Android Introduces in Apps Search

March 20, 2017

Android has announced a new search feature, this one specifically for documents and messages within your apps. With this feature, if you want to revisit that great idea you jotted down last Tuesday, you will (eventually) be able to search for it within Evernote using whatever keywords you can recall from your brilliant plan. The brief write-up at Ubergizmo, “Google Introduces ‘In Apps’ Search Feature to Android,” explains the new feature:

According to Google, ‘We use apps to call friends, send messages or listen to music. But sometimes, it’s hard to find exactly what you’re looking for. Today, we’re introducing a new way for you to search for information in your apps on your Android phone. With this new search mode, called In Apps, you can quickly find content from installed apps.

Basically by searching under the ‘In Apps’ tab in the search bar on your Android phone, instead of trying to search the web, it will search within your apps itself. This will be ideal if you’re trying to bring up a particular message, or if you have saved a document and you’re unsure if you saved it in Evernote, Google Drive, Dropbox, in your email, and so on.

So far, In Apps only works with Gmail, Spotify, and YouTube. However, Google plans to incorporate the feature into more apps, including Facebook Messenger, LinkedIn, Evernote, Glide, Todoist, and Google Keep. I expect we will eventually see the feature integrated into nearly every Android app.

Cynthia Murrell, March 20, 2017

Big Data Requires More Than STEM Skills

March 13, 2017

It will require training Canada’s youth in design and the arts, as well as STEM subjects if that country is to excel in today’s big-data world. That is the advice of trio of academic researchers in that country, Patricio Davila, Sara Diamond, and Steve Szigeti,  who declare, “There’s No Big Data Without Intelligent Interface” at the Globe and Mail. The article begins by describing why data management is now a crucial part of success throughout society, then emphasizes that we need creative types to design intuitive user interfaces and effective analytics representations. The researchers explain:

Here’s the challenge: For humans, data are meaningless without curation, interpretation and representation. All the examples described above require elegant, meaningful and navigable sensory interfaces. Adjacent to the visual are emerging creative, applied and inclusive design practices in data “representation,” whether it’s data sculpture (such as 3-D printing, moulding and representation in all physical media of data), tangible computing (wearables or systems that manage data through tactile interfaces) or data sonification (yes, data can make beautiful music).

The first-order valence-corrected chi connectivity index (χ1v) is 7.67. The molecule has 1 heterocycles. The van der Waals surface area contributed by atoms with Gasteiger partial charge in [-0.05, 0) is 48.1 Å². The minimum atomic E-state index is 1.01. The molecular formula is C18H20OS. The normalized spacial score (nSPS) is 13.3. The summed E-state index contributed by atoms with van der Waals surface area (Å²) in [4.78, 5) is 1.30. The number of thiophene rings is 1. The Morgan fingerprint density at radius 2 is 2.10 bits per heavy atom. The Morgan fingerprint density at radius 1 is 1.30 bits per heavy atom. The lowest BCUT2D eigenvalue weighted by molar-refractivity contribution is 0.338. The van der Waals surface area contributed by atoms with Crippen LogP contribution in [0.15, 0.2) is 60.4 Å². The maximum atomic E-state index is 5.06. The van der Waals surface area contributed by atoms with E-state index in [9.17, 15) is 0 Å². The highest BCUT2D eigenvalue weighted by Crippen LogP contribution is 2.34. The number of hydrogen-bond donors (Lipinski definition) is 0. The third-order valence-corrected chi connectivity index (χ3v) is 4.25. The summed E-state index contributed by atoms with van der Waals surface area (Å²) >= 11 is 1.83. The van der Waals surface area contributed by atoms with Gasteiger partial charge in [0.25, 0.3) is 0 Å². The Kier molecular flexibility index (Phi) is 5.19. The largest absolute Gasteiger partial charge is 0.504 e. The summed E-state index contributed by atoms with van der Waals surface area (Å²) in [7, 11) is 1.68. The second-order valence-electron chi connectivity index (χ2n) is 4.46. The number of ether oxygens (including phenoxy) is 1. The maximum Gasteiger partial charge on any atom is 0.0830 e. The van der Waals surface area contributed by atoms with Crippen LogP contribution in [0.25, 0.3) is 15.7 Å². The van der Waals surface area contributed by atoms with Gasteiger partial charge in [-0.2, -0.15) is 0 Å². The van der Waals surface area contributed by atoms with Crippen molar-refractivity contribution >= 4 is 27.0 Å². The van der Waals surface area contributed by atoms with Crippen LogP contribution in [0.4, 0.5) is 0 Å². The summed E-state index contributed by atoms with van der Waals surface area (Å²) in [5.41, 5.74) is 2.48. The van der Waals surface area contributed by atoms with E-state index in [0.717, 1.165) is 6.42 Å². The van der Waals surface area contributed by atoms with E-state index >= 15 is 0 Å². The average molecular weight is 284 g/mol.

Infographics is the practice of displaying data, while data visualization or visual analytics refers to tools or systems that are interactive and allow users to upload their own data sets. In a world increasingly driven by data analysis, designers, digital media artists, and animators provide essential tools for users. These interpretive skills stand side by side with general literacy, numeracy, statistical analytics, computational skills and cognitive science.

We also learn about several specific projects undertaken by faculty members at OCAD University, where our three authors are involved in the school’s Visual Analytics Lab. For example, the iCity project addresses transportation network planning in cities, and the Care and Condition Monitor is a mobile app designed to help patients and their healthcare providers better work together in pursuit of treatment goals. The researchers conclude with an appeal to their nation’s colleges and universities to develop programs that incorporate data management, data numeracy, data analysis, and representational skills early and often. Good suggestion.

Cynthia Murrell, March 13, 2017

Take the Time for Alexa

March 6, 2017

In the new digital assistant line up, Alexa responds better than Cortana and Siri, because it can provide better and more intelligent services that the smartphone based app.  As an Amazon product, as with Amazon Web Services, developers can learn how to build apps and other products for Alexa.  The question is how to get started?  HeroTurko created a learning tutorial for interested Alexa developers and it can be checked out at, “Amazon Alexa Development From Beginner To Intermediate.”